It is crucial to reform foreigners’ tribunals
There are several outstanding issues with the regime of foreigners’ tribunals: Extens-ive State control over members, dubious use of evidence, and declaring thousands of people foreigners ex parte
Imagine this: You are arrested by the border police and told that there is a well-founded belief that you are not an Indian citizen, but an illegal immigrant. You are dragged before a foreigners’ tribunal to prove your citizenship. Here, the burden is on you to satisfy the tribunal that you are Indian; the smallest discrepancies in documents could lead to you losing your case, as it is a well-known fact that adjudicating officers at the tribunals are given incentives, depending on how many individuals they can declare to be foreigners.
But, despite all the odds against you, you manage to satisfy the tribunal that you are Indian. You are released, and you set off on your way home in relief, hoping to carry on with your life. One month later, however, there is a knock on your door. The police are back. You are rearrested and, this time, taken to a different tribunal. Your prior ordeal has no bearing upon these proceedings: You now have to prove your citizenship again.
While this may sound like a scene from a dystopic novel, until recently, this was the state of affairs under the foreigners’ tribunals in Assam. In law, there is a principle known as res judicata, which (barring exceptional circumstances) prevents anyone from reopening an issue that has been decided by a court. The purpose behind res judicata is to prevent the continuous harassment of ordinary people by powerful authorities, such as the State. The principle is thus one of the most important legal principles that protects individuals against State impunity.
With respect to the foreigners’ tribunals, however, this principle was given a go-by thanks to a 2018 judgment of the Gauhati high court (HC). In this judgment, the HC noted that technically, foreigners’ tribunals did not render judgments, but opinions, about whether or not a specific individual was a foreigner or an Indian citizen. It was then for the government to decide — based on this opinion — what action to take (such as, for example, detention or deportation of a “declared foreigner”). For this reason, the HC held that foreigners’ tribunals were not bound by the principle of res judicata. One, two, many tribunals could declare you to be an Indian citizen. Still, at any given time, another tribunal — on the instance of the border police — could disagree, declare you a foreigner, and put you under immediate risk of deportation or detention.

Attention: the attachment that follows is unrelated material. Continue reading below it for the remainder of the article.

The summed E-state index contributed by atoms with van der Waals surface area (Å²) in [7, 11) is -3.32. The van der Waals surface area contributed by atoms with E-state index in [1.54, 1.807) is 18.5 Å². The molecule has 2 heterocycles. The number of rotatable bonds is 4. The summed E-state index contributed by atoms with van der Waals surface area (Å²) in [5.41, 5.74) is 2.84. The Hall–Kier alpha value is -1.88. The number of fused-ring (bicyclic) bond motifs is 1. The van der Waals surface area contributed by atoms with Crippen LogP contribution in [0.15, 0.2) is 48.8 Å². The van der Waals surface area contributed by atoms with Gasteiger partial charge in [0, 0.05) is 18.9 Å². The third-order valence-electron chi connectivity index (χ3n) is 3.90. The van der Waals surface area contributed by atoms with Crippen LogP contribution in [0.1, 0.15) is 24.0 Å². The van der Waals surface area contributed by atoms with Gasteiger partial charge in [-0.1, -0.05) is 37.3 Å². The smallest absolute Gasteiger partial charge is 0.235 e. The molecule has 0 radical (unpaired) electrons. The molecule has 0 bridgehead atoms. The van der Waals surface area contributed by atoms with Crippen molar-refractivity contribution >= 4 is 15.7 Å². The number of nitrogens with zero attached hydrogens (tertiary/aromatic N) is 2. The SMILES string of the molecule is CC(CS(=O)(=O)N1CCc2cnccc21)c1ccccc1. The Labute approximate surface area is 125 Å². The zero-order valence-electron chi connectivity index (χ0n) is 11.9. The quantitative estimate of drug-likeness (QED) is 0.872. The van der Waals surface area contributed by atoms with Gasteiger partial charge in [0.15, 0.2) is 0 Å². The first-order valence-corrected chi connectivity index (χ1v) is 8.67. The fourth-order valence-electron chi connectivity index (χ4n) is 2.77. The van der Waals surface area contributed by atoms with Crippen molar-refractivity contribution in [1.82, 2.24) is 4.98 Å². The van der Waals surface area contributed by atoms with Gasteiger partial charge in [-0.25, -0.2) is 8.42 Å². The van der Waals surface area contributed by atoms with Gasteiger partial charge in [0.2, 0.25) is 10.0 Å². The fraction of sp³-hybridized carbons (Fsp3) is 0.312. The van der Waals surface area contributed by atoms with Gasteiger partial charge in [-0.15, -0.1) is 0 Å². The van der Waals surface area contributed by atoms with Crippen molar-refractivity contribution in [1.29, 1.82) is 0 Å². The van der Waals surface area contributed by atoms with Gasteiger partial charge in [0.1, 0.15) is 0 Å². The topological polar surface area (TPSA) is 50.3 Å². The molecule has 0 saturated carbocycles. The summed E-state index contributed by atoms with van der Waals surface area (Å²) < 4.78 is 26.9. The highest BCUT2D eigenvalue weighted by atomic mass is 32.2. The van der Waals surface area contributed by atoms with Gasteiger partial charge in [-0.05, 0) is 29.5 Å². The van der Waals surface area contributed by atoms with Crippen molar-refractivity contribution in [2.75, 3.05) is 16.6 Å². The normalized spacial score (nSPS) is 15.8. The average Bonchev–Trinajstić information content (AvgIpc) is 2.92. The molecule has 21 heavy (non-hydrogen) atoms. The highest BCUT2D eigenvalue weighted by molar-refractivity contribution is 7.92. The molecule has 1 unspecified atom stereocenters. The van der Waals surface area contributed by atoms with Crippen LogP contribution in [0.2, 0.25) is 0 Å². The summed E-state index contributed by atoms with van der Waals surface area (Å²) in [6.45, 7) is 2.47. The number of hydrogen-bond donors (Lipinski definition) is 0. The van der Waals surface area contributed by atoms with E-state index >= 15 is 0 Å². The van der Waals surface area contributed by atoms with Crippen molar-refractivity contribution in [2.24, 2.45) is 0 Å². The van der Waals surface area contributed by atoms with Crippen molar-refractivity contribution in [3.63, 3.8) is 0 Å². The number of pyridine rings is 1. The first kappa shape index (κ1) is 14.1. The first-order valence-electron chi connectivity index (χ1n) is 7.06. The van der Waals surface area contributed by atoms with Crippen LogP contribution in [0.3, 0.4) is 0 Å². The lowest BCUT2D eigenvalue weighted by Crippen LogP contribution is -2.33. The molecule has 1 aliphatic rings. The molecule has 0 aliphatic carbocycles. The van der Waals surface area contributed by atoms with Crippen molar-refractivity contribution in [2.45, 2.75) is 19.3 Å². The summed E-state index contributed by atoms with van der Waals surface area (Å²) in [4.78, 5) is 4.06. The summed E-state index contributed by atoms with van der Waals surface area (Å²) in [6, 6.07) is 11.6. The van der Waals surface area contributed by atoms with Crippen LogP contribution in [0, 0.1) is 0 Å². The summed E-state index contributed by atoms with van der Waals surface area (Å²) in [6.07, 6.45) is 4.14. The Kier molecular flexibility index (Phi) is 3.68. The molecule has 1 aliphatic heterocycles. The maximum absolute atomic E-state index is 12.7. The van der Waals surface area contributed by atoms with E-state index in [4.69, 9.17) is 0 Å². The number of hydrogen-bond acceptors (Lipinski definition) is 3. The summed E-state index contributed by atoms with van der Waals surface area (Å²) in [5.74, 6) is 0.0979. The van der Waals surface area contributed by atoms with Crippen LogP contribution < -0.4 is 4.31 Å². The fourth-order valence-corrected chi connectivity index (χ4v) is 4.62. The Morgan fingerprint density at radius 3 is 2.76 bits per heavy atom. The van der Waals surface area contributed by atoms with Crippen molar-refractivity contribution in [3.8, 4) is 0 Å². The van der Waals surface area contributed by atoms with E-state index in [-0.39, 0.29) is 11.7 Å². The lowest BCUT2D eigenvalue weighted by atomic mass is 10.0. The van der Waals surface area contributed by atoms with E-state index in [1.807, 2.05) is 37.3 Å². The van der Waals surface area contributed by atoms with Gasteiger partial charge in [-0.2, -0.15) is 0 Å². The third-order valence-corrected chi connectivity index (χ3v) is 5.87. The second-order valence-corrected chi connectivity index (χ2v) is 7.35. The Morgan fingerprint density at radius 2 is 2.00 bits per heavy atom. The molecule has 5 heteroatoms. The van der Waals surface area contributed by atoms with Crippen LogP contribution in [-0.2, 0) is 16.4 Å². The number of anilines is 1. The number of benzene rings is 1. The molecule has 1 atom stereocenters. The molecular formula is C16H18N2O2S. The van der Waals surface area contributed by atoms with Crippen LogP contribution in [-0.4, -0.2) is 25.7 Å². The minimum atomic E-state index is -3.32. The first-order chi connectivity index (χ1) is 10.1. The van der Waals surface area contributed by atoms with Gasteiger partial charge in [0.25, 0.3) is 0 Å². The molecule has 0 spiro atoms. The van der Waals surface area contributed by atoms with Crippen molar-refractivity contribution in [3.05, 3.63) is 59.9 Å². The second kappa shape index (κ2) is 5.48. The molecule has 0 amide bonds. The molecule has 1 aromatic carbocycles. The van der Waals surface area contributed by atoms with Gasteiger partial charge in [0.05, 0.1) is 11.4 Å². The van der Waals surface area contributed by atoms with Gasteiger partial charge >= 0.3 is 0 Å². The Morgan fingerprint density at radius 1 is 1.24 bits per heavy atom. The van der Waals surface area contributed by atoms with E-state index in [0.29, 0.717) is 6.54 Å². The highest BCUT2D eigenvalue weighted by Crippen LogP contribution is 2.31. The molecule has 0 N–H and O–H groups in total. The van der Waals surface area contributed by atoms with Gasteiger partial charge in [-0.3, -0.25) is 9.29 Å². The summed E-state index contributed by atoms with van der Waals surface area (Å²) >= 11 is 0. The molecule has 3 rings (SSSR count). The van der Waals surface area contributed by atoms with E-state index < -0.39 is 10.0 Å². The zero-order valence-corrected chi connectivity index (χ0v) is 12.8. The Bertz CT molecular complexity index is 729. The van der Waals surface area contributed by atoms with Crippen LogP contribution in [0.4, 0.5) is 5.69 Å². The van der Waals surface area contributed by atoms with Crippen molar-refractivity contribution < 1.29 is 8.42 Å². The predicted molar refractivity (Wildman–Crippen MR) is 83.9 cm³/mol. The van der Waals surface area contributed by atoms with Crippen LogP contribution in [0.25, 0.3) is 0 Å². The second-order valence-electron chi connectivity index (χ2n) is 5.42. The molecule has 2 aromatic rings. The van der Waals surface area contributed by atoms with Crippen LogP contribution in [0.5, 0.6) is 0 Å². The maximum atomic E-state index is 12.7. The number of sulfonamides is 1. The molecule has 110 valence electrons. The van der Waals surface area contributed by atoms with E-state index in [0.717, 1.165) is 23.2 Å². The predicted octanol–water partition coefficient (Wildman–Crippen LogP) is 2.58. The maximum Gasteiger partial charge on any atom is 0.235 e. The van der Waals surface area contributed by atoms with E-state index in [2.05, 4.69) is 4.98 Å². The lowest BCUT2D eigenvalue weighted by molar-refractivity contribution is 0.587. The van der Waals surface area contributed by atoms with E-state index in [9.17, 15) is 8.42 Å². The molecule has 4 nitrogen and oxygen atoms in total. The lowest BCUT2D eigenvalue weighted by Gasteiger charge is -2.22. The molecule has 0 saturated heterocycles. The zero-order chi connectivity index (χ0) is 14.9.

This asymmetrical state of affairs was worsened by a Supreme Court (SC) judgment in 2019, which held that foreigners’ tribunal opinions were binding on everyone, including for the preparation of the National Register of Citizens (NRC). Thus, one judgment (of the Assam HC) devalued foreigners’ tribunals orders to give the State multiple bites of the cherry, while another judgment (of the SC) placed a very high value upon the same orders, holding that a finding of non-citizenship would automatically exclude an individual from a place in the NRC.
Fortunately, in a recent judgment delivered on April 28, the Gauhati HC has resolved this contradiction. In the new judgment — Sital Mandal vs Union of India — justice Kotiswar Singh correctly observes that this state of affairs cannot be allowed to stand. Following the SC judgment, he holds that once a foreigners’ tribunal finds that a person is an Indian citizen, that finding can no longer be reopened or altered by another foreigners’ tribunal. Thus, it is no longer open to the State to keep asking the same question until it finally gets the answer that it wants.
Of particular importance is justice Singh’s rejection of the State’s argument that India’s national security requires abandoning the principle of res judicata. As we have seen in recent times, government lawyers regularly invoke the words national security to justify the abandonment of all principles of the rule of law, and allow complete State impunity. However, justice Singh correctly notes that there is no hierarchy between fundamental principles; res judicata plays a crucial role in maintaining a rule-of-law based system, and cannot be abandoned upon the mere recitation of the words national security.
This judgment does not resolve the multiple outstanding issues with the regime of foreigners’ tribunals, which are increasingly coming to light. These include, for example, extensive government control over tribunal members, dubious use of evidence, exclusion of oral evidence, and declaring thousands of people foreigners ex parte, ie, without a hearing. A thoroughgoing reform of the foreigners’ tribunals is an urgent need; for all that, however, this judgment is significant for restoring a modicum of fairness to the existing — flawed — process.
Gautam Bhatia is a Delhi-based advocate The views expressed are personal